Friday, Oct. 1, 2021
Dedicated students, distinguished colleagues and dear friends,
Well, this is the term many of our recruiters use when describing our graduates. When I inquired what they meant by this term, their response was, “Graduates of S&T are ready to engage with our projects on day one.”
Translation: graduates of S&T are economically savvy, environmentally conscious, globally aware, diversity-minded, challenge-ready professionals who are prepared, willing and able to provide critical contributions to critical global challenges. More than “street ready,” our graduates are “career ready” and “life ready.” And our humanities and social sciences curricula play an important role in their development.
I am often asked, why is humanities and social science education so important in a technology-centric university such as S&T?
You see, universities like Missouri S&T work at the forefront of many developing technologies, but there is far more to the notion of “street-ready engineers” than technology alone. Issues related to the impact of technology on the environment, global health, privacy, natural resources, space exploration and more all demand serious investigation of the role science and technology play in our world. And broader questions of economics, diversity and community development require insights provided by humanists and social scientists as well as scientists and engineers.
Last week, I was delighted to participate in a national symposium titled “The Futures of STS in Engineering and Polytechnic Universities.” Hosted by and at S&T, the symposium was a terrific set of presentations and discussions on the future directions of science, technology and society (STS) that brought together scholars from around the country to engage in important questions about how science and technology affect, and are affected by, people. The event was hosted by our own Center for Science, Technology, and Society (CSTS) and was funded by the National Science Foundation. Although the symposium covered many topics, the common thread was the tremendous value that history, philosophy, literature, sociology and other non-STEM disciplines bring to STEM-focused universities like S&T.
You would be proud of the STS research that our own faculty accomplish, and I know how critical it is for our students to leave S&T with the SKAs (skills, knowledge and abilities) to address society’s challenges from many perspectives. Individuals from a single discipline can rarely solve important problems. It takes teams of people – scientists and technologists and engineers and humanists and social scientists – all working together to provide critical contributions to critical global challenges. The symposium, in my view, was designed to build internal and external bridges, to ensure that our graduates are not only able to address challenging engineering issues but also able to articulate how the world can be different if they achieve the goals of their education and research. In the age of artificial intelligence, fuzzy logic and autonomous systems, our “street-ready engineers” must be able to answer questions such as, “When the automated system pulls the trigger, who is responsible?”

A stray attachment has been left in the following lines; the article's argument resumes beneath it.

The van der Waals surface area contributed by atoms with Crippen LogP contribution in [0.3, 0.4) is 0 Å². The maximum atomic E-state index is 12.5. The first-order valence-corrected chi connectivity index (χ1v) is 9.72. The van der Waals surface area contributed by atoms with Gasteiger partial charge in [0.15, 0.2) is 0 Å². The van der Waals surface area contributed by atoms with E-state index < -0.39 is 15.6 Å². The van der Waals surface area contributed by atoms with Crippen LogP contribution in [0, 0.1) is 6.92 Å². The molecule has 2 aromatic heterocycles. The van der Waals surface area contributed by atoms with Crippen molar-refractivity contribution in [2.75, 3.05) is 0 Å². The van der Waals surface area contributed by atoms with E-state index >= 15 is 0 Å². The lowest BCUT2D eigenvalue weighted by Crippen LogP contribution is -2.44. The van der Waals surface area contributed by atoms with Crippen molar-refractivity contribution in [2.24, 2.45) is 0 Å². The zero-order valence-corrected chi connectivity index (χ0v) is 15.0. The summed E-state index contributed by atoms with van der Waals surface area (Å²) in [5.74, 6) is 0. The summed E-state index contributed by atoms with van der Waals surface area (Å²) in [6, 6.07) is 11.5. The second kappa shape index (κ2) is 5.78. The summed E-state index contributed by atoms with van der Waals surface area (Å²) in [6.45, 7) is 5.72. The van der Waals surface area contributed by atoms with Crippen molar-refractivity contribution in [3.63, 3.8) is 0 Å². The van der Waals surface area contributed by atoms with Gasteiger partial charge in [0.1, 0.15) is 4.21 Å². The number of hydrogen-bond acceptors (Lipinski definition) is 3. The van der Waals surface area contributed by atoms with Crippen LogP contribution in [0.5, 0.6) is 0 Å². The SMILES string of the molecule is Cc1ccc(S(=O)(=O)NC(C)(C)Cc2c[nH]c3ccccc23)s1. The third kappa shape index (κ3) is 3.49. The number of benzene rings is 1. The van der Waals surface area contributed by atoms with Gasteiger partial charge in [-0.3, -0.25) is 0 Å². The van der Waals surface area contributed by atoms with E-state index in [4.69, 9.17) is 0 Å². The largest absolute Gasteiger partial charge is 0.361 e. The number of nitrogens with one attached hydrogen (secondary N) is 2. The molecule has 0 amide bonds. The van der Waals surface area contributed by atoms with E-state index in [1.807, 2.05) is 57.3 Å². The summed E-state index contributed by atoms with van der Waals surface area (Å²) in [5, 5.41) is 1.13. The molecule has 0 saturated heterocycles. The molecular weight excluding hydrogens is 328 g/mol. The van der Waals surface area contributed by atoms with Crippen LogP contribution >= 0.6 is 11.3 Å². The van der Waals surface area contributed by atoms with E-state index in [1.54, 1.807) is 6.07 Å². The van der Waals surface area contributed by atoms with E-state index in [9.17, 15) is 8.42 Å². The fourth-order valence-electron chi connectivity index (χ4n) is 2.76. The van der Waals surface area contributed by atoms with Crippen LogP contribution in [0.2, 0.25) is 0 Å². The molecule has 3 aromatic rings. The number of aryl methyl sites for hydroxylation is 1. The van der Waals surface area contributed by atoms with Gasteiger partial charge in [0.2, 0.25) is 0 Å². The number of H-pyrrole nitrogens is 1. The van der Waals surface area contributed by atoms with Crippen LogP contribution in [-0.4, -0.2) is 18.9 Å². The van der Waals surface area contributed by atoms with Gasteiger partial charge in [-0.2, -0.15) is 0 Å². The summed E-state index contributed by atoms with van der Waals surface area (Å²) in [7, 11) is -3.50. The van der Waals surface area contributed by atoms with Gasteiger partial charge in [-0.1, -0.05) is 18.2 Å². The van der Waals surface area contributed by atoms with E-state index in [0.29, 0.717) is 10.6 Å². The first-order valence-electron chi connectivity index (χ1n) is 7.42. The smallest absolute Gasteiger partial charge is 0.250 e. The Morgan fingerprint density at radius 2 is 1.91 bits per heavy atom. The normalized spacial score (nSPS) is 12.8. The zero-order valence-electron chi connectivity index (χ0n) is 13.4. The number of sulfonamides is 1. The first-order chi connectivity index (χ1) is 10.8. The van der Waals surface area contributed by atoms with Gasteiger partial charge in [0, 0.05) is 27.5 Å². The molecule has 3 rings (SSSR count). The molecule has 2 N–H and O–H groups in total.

In its successful efforts to build bridges, our CSTS has sponsored many exciting research projects that will make a difference in our local, national, and international communities. To name just a few:
STS scholarship on our campus will soon benefit from a new research space called the Collaboratory. Partially endowed by our own Dr. Petra DeWitt, associate professor of history, the Collaboratory will provide humanities and social science professors a collaborative environment where they, and their students, can work on technology-driven research projects. The formal opening and ribbon-cutting to launch the Collaboratory and DeWitt Gallery will take place 2-4 p.m. Friday, Oct. 8, in Room G-2 of the Humanities and Social Sciences Building, and you’re all invited to attend and visit this important new campus lab.
All of us here at S&T work to make sure that our students learn everything necessary to have a successful career. But as educators, we do more than just train them for a profession. It’s our graduates’ deeper understanding of how and why they do what they do that results in “street-ready engineers,” and the knowledge that this requires is much broader than the technical know-how our graduates are famous for.
Wishing you a good weekend!
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